is often reflected in coins and currency. From the
fractional currency of the American Civil War to modern
commemorative coinage, each reflects the fortunes and values
of the issuing country. An excellent example is
Japan's 1 Sen coin which changed several times as the tide
of war turned against the Japanese Empire.
At the outbreak of WWII Japan was issuing the same 1 Sen
coin that had been in use since 1916. Made of bronze
and measuring 23mm, it weighed 3.7 grams.
Emperor Hirohito 昭和天皇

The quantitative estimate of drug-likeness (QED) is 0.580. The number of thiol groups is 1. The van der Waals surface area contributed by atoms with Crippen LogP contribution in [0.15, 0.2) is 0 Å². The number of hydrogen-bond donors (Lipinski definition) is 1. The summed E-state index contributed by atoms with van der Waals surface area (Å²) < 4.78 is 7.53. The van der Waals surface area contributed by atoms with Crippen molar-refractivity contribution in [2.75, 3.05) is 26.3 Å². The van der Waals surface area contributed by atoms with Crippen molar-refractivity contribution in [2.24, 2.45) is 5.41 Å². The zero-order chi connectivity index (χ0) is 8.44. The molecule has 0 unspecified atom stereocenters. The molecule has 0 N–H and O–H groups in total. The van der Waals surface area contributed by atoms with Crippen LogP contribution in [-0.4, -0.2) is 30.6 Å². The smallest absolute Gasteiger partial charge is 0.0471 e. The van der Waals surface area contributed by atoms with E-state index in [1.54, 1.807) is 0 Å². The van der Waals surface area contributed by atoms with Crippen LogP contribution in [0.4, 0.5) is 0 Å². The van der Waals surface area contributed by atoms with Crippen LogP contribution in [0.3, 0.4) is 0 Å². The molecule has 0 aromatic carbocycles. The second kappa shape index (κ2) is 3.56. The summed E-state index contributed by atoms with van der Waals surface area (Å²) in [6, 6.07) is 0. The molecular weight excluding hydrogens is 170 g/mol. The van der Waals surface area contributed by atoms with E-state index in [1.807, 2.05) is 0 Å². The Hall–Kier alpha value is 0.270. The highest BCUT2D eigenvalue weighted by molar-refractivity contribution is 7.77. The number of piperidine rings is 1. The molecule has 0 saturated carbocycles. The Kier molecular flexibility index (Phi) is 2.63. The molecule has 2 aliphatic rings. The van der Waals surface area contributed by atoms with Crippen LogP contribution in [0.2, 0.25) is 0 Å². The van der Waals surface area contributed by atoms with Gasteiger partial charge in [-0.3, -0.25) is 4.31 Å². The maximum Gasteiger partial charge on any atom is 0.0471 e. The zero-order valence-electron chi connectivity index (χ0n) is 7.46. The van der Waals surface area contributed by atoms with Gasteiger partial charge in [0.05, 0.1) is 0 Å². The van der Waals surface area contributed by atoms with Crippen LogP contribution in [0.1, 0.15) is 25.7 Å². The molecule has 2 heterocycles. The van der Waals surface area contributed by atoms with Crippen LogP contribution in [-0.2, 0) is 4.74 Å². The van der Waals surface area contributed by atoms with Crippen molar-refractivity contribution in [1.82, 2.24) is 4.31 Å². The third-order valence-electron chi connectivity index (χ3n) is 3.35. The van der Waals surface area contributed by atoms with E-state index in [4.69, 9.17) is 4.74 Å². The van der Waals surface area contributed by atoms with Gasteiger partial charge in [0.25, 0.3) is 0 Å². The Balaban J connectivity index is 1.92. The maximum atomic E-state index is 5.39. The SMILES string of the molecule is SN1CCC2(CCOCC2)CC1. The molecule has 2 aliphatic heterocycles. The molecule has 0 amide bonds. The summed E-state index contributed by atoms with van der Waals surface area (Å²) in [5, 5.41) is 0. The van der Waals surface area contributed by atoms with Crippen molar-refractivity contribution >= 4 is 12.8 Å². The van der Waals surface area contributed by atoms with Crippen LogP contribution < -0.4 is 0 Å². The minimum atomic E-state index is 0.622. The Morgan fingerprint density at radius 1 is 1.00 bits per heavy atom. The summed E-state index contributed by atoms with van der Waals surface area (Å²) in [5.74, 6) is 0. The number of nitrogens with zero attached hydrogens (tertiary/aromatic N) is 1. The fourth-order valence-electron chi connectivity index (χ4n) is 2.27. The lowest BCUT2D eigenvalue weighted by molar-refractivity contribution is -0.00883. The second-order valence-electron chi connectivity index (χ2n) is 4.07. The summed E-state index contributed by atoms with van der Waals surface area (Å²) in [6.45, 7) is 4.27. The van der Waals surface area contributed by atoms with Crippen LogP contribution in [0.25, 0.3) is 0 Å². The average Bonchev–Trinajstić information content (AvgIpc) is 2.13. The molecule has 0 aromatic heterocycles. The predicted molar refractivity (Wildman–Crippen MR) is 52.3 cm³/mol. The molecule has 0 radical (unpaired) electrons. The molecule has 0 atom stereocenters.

4-19-1901 to 1-7-1989
In 1938 a new design was adopted and, after a short run, the
metallic content was changed to aluminum and the size
reduced to 17mm resulting in a weight of 0.9 grams.
In 1941 the design was again changed. The diameter was
reduced to 17mm and the weight reduced to 0.65 grams.
In 1943 the coin was made thinner to further reduce it's
weight to 0.55 grams.
In 1944 the new design for the 1 Sen coin was produced with
an alloy of tin and zinc and a weight of 1.3 grams.
Its size was reduced to 15mm. Tin-zinc is an alloy
common in WWII coinage, and one that corroded quickly in the
In the final days of WWII a 1 Sen coin made of baked clay
circulated unofficially in Japan.